Although Democrats don't want to hear it and Republicans don't really want to do anything about it, the bottom line is that our government is way too expensive for a nation where real median family income is growing by only .15 percent per year. Government was much more affordable back when we were still plucking away at that low-hanging fruit, but now not only is it too pricey, but, be we rabid lefty or righteous righty, we simply expect too much from it. If anything, the same is even truer still of our economy, whose realities we have been unwilling to confront for much too long. Cowen argues that it was our extreme overconfidence, a sometimes buoyant but ultimately burdensome legacy of the old low-hanging-fruit days, that led us to the precipice whence we plunged in 2008. How else could we have managed to convince ourselves everything was fine when we were reduced to stoking our economy by extracting the equity from our homes to the tune of 11.5 percent of GDP in 2005? (Compare this to slightly under 3 percent in 1993.)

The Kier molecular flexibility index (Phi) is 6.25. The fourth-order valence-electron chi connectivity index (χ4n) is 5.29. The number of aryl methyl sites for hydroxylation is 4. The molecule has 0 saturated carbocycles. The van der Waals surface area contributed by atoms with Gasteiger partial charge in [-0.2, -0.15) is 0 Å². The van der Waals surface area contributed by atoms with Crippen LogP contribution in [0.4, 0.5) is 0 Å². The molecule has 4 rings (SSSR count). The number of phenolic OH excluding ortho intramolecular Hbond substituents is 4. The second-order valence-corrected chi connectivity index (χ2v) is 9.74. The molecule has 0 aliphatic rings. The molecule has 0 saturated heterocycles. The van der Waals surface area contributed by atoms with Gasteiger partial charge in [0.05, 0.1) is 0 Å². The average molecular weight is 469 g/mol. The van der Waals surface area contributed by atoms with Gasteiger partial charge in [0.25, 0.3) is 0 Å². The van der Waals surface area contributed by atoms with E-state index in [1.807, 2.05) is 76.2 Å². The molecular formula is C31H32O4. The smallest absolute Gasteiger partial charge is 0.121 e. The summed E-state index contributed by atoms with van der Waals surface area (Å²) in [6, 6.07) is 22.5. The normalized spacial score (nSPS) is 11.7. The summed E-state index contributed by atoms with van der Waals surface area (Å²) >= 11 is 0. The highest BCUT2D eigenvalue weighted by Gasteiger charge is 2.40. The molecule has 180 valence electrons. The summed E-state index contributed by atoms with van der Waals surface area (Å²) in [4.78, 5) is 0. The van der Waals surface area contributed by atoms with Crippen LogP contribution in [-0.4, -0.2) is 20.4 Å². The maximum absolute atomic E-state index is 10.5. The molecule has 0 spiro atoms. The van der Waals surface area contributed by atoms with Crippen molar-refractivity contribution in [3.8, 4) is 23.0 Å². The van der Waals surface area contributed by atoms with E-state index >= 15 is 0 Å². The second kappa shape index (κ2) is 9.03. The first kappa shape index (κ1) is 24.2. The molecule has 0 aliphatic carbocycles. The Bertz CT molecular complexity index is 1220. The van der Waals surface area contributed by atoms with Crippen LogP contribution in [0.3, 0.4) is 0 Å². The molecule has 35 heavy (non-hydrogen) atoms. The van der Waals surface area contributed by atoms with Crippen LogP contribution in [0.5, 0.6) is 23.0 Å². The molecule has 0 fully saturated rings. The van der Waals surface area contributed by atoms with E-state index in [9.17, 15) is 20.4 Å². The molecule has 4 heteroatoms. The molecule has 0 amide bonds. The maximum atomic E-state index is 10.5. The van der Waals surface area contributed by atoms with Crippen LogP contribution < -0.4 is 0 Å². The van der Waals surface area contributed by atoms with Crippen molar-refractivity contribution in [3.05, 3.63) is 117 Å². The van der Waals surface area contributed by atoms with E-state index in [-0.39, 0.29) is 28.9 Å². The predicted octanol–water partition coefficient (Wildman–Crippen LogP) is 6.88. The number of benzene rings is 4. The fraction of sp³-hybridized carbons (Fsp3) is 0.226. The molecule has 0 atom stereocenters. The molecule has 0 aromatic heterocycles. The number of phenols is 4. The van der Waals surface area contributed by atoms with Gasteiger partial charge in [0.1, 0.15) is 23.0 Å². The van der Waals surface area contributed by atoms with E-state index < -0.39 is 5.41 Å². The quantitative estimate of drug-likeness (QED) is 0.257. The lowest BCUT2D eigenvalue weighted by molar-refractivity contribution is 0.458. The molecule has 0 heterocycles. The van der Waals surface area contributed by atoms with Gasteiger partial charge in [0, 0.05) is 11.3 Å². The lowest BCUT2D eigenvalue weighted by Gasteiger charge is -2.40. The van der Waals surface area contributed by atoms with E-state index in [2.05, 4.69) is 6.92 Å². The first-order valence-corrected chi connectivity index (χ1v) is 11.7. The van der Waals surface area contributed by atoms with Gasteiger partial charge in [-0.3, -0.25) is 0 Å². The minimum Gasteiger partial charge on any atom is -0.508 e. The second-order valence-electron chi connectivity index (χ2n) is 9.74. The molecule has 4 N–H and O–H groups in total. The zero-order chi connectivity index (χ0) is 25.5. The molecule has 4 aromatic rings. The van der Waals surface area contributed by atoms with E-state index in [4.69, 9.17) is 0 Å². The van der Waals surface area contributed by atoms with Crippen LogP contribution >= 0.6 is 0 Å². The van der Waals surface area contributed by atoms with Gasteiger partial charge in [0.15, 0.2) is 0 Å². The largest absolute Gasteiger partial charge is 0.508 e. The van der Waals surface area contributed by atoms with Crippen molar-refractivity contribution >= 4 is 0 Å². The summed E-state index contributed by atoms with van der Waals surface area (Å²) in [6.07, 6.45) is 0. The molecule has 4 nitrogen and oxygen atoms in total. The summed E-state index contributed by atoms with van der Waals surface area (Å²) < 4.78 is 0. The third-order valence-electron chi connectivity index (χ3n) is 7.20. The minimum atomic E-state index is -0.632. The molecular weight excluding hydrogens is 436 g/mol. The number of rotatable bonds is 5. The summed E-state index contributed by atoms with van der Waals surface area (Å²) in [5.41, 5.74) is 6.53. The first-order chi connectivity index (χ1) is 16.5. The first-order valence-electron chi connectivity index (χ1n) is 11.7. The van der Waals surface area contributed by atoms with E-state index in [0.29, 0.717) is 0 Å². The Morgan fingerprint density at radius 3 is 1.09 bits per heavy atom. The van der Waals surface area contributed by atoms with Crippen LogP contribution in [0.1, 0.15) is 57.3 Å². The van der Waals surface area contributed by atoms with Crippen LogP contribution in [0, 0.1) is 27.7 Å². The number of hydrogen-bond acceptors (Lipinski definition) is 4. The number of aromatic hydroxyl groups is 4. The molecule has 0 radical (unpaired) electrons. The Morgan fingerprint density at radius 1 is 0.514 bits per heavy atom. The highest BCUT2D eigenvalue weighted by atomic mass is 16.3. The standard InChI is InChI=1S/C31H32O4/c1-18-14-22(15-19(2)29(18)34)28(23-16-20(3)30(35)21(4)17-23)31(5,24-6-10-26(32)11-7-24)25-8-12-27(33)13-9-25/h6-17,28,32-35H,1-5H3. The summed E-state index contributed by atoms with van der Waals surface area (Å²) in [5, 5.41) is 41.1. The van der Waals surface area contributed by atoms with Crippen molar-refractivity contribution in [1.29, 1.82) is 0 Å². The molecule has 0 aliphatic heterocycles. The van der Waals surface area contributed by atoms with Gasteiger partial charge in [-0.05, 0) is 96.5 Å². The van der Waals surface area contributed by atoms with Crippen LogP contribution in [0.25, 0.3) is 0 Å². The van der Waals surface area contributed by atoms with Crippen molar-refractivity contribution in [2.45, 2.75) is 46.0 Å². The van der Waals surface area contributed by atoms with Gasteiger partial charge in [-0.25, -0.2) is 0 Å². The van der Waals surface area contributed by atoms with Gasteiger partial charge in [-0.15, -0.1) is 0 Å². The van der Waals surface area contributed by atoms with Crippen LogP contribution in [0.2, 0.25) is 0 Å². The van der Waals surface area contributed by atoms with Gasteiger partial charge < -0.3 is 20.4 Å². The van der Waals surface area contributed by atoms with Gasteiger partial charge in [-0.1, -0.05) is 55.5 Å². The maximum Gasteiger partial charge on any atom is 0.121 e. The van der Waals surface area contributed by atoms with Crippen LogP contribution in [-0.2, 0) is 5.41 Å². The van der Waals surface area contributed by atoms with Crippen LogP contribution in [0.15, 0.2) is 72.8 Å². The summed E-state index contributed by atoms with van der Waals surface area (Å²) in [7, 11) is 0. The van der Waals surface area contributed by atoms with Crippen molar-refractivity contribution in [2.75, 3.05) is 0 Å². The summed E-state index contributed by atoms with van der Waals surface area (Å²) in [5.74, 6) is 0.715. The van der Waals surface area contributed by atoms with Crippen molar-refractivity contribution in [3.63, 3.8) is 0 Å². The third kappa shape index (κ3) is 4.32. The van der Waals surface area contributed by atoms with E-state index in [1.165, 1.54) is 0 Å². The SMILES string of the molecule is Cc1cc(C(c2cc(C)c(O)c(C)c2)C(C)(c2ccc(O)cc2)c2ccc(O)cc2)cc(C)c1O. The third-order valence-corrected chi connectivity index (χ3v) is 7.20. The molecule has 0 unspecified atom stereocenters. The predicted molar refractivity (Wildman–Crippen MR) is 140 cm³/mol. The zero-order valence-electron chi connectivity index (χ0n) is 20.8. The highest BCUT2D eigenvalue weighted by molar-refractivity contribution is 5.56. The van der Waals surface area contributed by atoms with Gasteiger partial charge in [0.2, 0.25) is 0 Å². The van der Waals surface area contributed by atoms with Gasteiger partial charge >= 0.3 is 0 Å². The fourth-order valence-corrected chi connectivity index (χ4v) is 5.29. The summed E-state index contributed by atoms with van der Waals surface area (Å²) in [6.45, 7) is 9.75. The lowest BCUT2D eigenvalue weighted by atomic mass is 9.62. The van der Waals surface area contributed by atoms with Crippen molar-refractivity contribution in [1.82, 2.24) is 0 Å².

We professors are typically a whole lot better at identifying problems - not to mention causing them now and then - than at offering solutions. Cowen tries to be relatively optimistic, but the business of increasing productivity and fostering innovation is now globally competitive, and we can hardly anticipate our rivals' assistance in regaining our one-time advantage. Instead of empty promises to get us, as good ol' Pres. Harding might say, "back to normalcy" in a heartbeat, in addition to figuring out ways to make things better, our stellar politicians would be well advised, Cowen thinks (and the OB agrees), to summon the gumption somehow to tell their constituents that what we're seeing now is likely to be "the new normal" for some time to come. Be sure to Twitter me up when that happens.